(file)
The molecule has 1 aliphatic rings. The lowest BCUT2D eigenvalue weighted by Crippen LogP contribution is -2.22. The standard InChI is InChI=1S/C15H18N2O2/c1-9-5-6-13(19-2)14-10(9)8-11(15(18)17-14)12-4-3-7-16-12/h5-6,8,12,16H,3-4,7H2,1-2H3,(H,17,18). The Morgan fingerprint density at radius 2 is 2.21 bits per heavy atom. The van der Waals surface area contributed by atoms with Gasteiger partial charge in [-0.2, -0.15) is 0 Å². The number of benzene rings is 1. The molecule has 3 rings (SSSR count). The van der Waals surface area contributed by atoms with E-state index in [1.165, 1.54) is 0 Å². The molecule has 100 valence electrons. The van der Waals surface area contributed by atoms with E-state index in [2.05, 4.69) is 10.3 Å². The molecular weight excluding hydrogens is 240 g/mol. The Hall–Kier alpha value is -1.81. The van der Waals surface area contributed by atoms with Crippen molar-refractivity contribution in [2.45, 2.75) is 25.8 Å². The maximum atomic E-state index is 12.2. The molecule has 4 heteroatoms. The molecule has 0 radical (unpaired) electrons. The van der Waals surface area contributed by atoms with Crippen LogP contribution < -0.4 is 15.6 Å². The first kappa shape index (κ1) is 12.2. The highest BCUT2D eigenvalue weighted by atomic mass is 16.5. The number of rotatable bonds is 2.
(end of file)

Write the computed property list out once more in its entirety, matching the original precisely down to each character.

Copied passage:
The molecule has 1 aliphatic rings. The lowest BCUT2D eigenvalue weighted by Crippen LogP contribution is -2.22. The standard InChI is InChI=1S/C15H18N2O2/c1-9-5-6-13(19-2)14-10(9)8-11(15(18)17-14)12-4-3-7-16-12/h5-6,8,12,16H,3-4,7H2,1-2H3,(H,17,18). The Morgan fingerprint density at radius 2 is 2.21 bits per heavy atom. The van der Waals surface area contributed by atoms with Gasteiger partial charge in [-0.2, -0.15) is 0 Å². The number of benzene rings is 1. The molecule has 3 rings (SSSR count). The van der Waals surface area contributed by atoms with E-state index in [1.165, 1.54) is 0 Å². The molecule has 100 valence electrons. The van der Waals surface area contributed by atoms with E-state index in [2.05, 4.69) is 10.3 Å². The molecular weight excluding hydrogens is 240 g/mol. The Hall–Kier alpha value is -1.81. The van der Waals surface area contributed by atoms with Crippen molar-refractivity contribution in [2.45, 2.75) is 25.8 Å². The maximum atomic E-state index is 12.2. The molecule has 4 heteroatoms. The molecule has 0 radical (unpaired) electrons. The van der Waals surface area contributed by atoms with Crippen LogP contribution < -0.4 is 15.6 Å². The first kappa shape index (κ1) is 12.2. The highest BCUT2D eigenvalue weighted by atomic mass is 16.5. The number of rotatable bonds is 2.